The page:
12. A semiconductor device according to any one of claims 7-11, wherein said semiconductor device is adapted to operate at temperature below 100 K.
Description
BACKGROUND OF THE INVENTION

The present invention relates to a CMOS IC/LSI, and particularly to a semiconductor integrated circuit which is capable of operating at higher speeds than conventional circuits.

The carrier mobility of an n-channel MOS transistor formed on a silicon crystalline surface is nearly a maximum when the device is formed on the surface of a semiconductor substrate of a plane azimuth (100) as taught in a patent (Japanese patent publication Kokoku No. 42-21976) invented by Ohno et al. Therefore, an MOS integrated circuit has heretofore been formed on the plane (100) or on a plane close thereto. As shown in FIG. 1, however, the measured carrier mobility of a p-channel MOS transistor is nearly minimal when the device is formed on the surface of the plane (100). With a MOS integrated circuit (hereinafter referred to as a CMOS IC) in which n-channel MOS transistors and p-channel MOS transistors are densely formed on the same substrate, the operating speed varies in equal proportion to the carrier mobility of transistors of both the n-and p-types. It is therefore obvious that the plane (100) on which the carrier mobility of the p-channel MOS transistor is nearly minimal, is not utilizable as an optimum plane azimuth for the CMOS IC's.

SUMMARY OF THE INVENTION

The object of the present invention is to provide a CMOS IC structure employing an optimum crystalline plane to operate a CMOS IC at high speed.

FIG. 3 shows the dependency of delay time of a CMOS inverter of FIG. 2 upon the plane azimuth measured at room temperature. Here, both the n-channel and p-channel MOS transistors are formed to the same size, having the same gate length and gate width. Further, both the n-channel and p-channel MOS transistors have channels formed in the same direction. Results of an inverter having channels formed in parallel with the direction <100>on the plane are marked ∥<100>, and results of an inverter having channels formed perpendicularly to the direction <100> are marked ⊥<100>. Results of an inverter having channels formed in parallel with the direction <011> on the plane are marked ∥<011>, and the results of an inverter having channels formed perpendicularly to the direction <011> are marked ⊥<011>. From the results of dependency of delay time of the inverter upon the plane azimuth shown in FIG. 3, it is obvious that the delay time is minimal on the planes (110) and (023), or on the places close thereto.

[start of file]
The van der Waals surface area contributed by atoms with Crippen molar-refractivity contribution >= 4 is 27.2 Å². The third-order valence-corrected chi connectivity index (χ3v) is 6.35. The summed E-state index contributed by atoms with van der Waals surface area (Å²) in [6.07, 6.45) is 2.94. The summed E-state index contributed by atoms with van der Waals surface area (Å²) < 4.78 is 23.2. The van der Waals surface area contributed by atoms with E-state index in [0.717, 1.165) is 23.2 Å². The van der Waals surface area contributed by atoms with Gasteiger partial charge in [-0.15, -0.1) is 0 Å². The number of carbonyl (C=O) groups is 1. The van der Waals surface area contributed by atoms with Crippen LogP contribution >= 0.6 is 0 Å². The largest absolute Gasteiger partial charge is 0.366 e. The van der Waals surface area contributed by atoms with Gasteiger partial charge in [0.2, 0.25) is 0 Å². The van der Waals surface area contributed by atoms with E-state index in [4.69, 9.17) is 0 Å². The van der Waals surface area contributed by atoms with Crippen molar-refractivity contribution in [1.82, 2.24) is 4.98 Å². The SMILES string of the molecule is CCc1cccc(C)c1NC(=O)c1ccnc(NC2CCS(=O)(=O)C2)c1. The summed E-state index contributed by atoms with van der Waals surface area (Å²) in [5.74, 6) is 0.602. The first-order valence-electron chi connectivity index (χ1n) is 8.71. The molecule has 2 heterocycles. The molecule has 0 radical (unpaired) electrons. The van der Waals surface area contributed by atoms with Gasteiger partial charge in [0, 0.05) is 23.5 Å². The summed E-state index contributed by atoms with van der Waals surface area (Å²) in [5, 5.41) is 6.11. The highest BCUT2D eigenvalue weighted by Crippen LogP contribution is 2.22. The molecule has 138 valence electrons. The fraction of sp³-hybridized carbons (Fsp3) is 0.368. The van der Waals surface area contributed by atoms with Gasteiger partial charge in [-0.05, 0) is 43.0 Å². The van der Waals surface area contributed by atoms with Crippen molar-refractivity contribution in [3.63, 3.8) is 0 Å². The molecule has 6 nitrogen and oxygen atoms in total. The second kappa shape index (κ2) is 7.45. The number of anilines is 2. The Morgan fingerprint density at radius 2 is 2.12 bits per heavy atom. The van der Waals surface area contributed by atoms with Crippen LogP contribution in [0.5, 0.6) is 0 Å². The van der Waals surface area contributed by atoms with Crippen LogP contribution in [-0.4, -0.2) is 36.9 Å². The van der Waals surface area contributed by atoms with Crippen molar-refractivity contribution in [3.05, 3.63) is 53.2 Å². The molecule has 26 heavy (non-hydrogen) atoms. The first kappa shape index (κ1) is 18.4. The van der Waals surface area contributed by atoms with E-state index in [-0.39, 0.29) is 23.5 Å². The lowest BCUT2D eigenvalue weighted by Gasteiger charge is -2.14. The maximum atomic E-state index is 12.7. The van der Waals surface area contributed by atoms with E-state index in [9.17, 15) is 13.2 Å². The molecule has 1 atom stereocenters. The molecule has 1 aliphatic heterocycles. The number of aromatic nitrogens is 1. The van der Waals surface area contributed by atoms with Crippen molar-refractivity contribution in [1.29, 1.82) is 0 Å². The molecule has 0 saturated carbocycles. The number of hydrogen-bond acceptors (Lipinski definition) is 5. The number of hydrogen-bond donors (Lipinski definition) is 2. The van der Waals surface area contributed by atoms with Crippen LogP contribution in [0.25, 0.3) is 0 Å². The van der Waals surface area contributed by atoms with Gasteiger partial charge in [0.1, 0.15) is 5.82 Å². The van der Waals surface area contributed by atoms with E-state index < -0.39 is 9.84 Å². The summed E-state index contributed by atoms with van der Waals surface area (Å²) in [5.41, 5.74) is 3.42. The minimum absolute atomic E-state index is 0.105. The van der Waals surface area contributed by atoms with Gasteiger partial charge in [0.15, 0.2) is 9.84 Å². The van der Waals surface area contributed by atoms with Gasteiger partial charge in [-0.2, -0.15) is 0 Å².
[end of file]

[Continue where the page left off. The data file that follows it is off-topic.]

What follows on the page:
In order to produce a CMOS IC which operates at high speed according to the present invention, the CMOS IC is formed on a semiconductor crystalline surface of a plane azimuth (110) or of a plane azimuth (023), or of a plane azimuth close thereto, e.g., a plane azimuth substantially in parallel with the above-mentioned planes.

At low temperatures, dependency of the carrier mobility upon the plane azimuth becomes more conspicuous as shown in FIG. 1, and difference of mobility is amplified depending upon the planes. Therefore, employment of the above-mentioned crystalline planes helps produce a great effect when the CMOS device is to be operated at low temperatures (e.g., 100 K. or lower), and helps to operate the device at high speeds.

BRIEF DESCRIPTION OF THE DRAWINGS

FIG. 1 is a diagram showing the dependency of carrier mobility of a p-channel MOS transistor upon the plane azimuth;

FIG. 2 is a circuit diagram of a CMOS inverter;

FIG. 3 is a diagram showing the dependency of delay time of a CMOS inverter upon the plane azimuth;

FIG. 4 is a diagram showing a CMOS device structure according to an embodiment of the present invention;

FIG. 7 is a diagram showing the structure of a three-dimensional CMOS device according to the embodiment of the present invention;

FIG. 10 is a diagram showing a process for producing the device of the embodiment of FIG. 7;